A rendezvous in Paris

Savannah Morning News column

Jan. 12, 2014

I was looking for tennis player Serena Williams. Instead I found singer Julie Rose Wilde. That’s Paris. Not a bad trade. Serena, citing anonymity, likes to practice there. Julie, always looking to step up her musical game, thought it would be a great place to make an album. I wanted to practice my French, drink red wine without sulfides and see the Musee d’Orsay, once a grand railroad station, today a grand museum.

I wanted to get lost in this café society of liberte, egalite and fraternite. Which I did, somewhere on the No. 4 Metro line, on the way to find Julie. Lost in the “camera roll” of my phone.

“I take you there,” said a kindly conductor after the train stopped and everyone else had departed. No attitude. He backed up a stop, watched us get off the platform and smiled.

Then I took another gamble. In front of Julie’s rented apartment on rue Mouton Duvernet. I spotted an open door on the second floor balcony in this city of decorative wrought-iron balconies and spoke her name. “Julie?” No one should mind. There’s always a buzz in Paris. People linger. In the cafes. At the markets. In glassed-in patios. They plot. They talk. They hook their pocketbooks, hats or canes on a clasp under the bar and stay awhile. No one hassles you to leave.

It worked. She heard me. Paris is a big city, two-and-a-half million, but few buildings are taller than four stories, by design. They care about proportions. They appreciate aesthetics.

Julie and collaborator Austin Smith were putting the final touches on, “Mystery of Love in Paris,” a big band, gypsy, jazzy album matching Julie’s compositions and voice, Austin’s orchestration, and the strings, horns and talents of 27 local musicians.

“I feel like I’m in a dream,” said Julie, who lives on Isle of Hope, another dream. “I’m sitting in the Hector Berlioz School of Music, laying down tracks, doing the over-dubs and making this happen.”

Believe it. This woman can make things happen. She recorded her last album in Nashville, then went to Paris to promote it. She sang with street bands and in a cabaret near the Moulin Rouge. She raised funds on an Austin-produced Indiegogo Kickstarter campaign where Julie sings in a dynamite black dress, black gloves and red rose. She secured quarters in Paris. And that’s when she called Austin from Notre Dame and said, “You have to be here.”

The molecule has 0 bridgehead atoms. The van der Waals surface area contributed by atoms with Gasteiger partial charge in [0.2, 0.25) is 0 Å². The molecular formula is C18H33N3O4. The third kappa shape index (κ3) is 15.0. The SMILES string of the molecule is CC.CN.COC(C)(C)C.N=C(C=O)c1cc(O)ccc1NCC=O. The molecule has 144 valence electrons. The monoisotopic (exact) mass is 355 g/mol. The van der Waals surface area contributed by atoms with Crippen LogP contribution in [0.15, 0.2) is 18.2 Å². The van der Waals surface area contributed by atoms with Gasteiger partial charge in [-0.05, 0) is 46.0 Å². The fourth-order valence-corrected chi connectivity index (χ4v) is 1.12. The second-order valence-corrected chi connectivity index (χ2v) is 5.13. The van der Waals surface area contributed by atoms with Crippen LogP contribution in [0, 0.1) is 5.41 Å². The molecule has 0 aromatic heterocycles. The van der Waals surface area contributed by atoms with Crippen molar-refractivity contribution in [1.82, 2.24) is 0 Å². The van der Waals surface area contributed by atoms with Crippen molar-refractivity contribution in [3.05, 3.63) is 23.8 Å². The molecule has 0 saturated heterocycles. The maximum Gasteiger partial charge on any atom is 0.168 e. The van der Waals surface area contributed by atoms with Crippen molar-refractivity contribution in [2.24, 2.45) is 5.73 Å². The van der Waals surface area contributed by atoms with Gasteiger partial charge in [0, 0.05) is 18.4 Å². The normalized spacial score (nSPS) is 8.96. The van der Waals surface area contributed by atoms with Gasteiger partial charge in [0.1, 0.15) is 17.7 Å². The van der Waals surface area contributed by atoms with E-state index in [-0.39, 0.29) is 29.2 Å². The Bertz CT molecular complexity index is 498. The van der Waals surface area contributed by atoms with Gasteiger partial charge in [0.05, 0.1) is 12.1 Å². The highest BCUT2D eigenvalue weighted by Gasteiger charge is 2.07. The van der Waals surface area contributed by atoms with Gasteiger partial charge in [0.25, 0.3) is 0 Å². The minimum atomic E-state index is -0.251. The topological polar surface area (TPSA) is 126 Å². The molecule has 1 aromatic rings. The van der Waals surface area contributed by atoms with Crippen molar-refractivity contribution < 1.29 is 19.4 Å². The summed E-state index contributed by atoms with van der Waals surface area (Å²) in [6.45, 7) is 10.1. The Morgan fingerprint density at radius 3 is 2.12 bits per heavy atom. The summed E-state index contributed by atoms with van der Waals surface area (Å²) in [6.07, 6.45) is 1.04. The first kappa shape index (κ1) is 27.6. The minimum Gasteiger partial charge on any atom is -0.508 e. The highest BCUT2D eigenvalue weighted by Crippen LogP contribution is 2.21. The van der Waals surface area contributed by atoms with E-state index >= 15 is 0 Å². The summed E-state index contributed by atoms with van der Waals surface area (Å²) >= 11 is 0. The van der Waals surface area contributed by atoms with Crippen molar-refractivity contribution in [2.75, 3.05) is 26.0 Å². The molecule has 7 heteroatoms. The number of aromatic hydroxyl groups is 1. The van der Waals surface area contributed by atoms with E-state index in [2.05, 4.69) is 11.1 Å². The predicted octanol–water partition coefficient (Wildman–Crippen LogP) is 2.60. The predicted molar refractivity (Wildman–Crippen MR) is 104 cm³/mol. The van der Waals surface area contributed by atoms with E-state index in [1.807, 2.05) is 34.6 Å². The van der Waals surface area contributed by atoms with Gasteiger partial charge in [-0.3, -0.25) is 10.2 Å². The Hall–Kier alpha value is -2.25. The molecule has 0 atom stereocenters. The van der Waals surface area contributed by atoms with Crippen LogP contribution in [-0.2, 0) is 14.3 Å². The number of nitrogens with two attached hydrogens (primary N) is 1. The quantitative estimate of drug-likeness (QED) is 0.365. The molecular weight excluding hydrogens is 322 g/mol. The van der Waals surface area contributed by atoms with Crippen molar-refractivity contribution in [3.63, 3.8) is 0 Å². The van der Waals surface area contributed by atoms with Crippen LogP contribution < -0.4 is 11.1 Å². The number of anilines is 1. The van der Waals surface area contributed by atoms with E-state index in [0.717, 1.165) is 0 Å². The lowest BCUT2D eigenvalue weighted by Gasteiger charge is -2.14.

“It’s been in my mind forever,” Julie said, “to go to Paris and sing.”

There were a few chapters that came first.

Like Garden City, where Julie grew up, where her father was the fire chief. Like West 36th Street, where she and her sister took piano lessons. Like Georgia Southern University where she got undergraduate and graduate degrees after skipping 12th grade at Groves High School.

In and around music there was her downtown shop, Native Secrets; and her current jobs as a vocal coach to some 20 students, and an interior designer for the Kessler Collection Hotels, including The Mansion on Forsyth Park.

But there’s always been music.  She taught for eight years in Savannah schools, then lived in Atlanta to work in a music theater. At an American Traditions workshop in Savannah she met a teacher in Los Angeles, where she went for more training. Then there was a teacher in New York City. Now there is her own group, The Bohemian Dream Band.

Before arriving in Paris Julie came armed with guitar parts from guitarist Bill Smith, Austin’s father. When she and Austin needed a guitarist at the last minute they engaged a prominent bassist, Bureli Lagrene, who lives in Strasbourg. When they needed more strings they secured a well-known French jazz violinist, Didier Lockwood.

“I can’t help myself,” Julie said. “This is who I am. I’m always thinking, ‘Wouldn’t it be great if we, well, you know,” she said, her voice trailing off. “I just love the process. I just think you have to take risks.”

For me, the only thing left to do on my last day in Paris was to go hear some jazz on a late Sunday afternoon. We took a Metro to La Chope des Puces, a club on Rue Rosiers, where Django Reinhardt used to live. As with all French gatherings there were kids, old people, young people (all wearing rakish scarves, of course). The guitarists, including Ninine Garcia, were polished, casual. They had a following. But I couldn’t help wishing that a jazz singer from the Isle of Hope was out there fronting the duo, offering a little swing, a little soul, a little mystery.









Four years of survival

Savannah Morning News column